Huge 2,000-pound great white shark from Canada appears to be heading to new nursing grounds

Click to play video: 'Massive shark caught and tagged off Nova Scotia'
Massive shark caught and tagged off Nova Scotia
WATCH: Scientists with Ocearch caught and tagged Unama’ki, a female great white shark, off the coast of Nova Scotia on Sept. 20. The shark measures 15’5” long and weighs 2,076 pounds – Oct 28, 2019

A massive great white shark originally tagged near Nova Scotia appears to be leading researchers to an undiscovered spawning ground off the coast of Florida, where it was last spotted on GPS.

A tracker attached to the 942-kilogram (2,076-pound) shark — dubbed Unama’ki — pinged in the Florida Keys on Oct. 26, five weeks after it was last seen near Cape Breton. The shark appears to have travelled more than 4,000 kilometres to reach its current location.

At 4.7 metres (15 feet and five inches) long, it’s among the largest of its kind ever tagged along the Atlantic coast, Florida station WSOC-TV reports.

Researchers first tagged the shark near Cape Breton on Sept. 20 for Ocearch, a non-profit that tracks migratory patterns among marine life. Ocearch works in collaboration with SeaWorld to follow several aquatic species, including sea turtles.

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Unama’ki has travelled farther and faster than any other shark tagged on that September expedition, Ocearch says.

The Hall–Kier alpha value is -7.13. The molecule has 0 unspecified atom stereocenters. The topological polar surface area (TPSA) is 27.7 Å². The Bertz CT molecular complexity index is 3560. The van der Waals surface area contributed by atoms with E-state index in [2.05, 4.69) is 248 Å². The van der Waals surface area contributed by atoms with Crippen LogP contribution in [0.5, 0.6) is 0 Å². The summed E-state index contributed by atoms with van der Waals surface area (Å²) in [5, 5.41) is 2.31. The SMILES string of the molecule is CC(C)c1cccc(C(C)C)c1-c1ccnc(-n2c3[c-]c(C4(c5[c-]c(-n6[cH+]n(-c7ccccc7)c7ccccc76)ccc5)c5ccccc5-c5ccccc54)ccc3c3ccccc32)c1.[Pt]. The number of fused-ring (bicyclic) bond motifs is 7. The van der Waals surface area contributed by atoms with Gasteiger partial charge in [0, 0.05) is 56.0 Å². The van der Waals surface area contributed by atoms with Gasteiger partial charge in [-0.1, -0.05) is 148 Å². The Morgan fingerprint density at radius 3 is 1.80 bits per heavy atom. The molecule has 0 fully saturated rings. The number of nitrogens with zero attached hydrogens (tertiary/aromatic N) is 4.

“Unama’ki has the potential to lead us to the site where she gives birth and expose a new white shark nursery,” Ocearch says on its website.

Researchers tweeted that the shark was “really on the move” southward on Oct. 1 and that it was “in a hurry to make moves south” on Oct. 8.

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Ocearch’s live tracker shows Unama’ki is in the same waters as Helena, a smaller, female great white shark.

The name Unama’ki comes from the Mi’kmaq word for Cape Breton, which means “Land of Fog.”

Click to play video: 'Researchers come face-to-face with massive shark in stunning video'
Researchers come face-to-face with massive shark in stunning video

Florida’s Fish and Wildlife Conservation Commission says shark activity typically peaks in the state from April to October.

However, that doesn’t mean Florida’s beaches are overrun with human-eating sharks.

“Humans are 30 times more likely to be struck by lightning in Florida than to be bitten by a shark,” the commission says.


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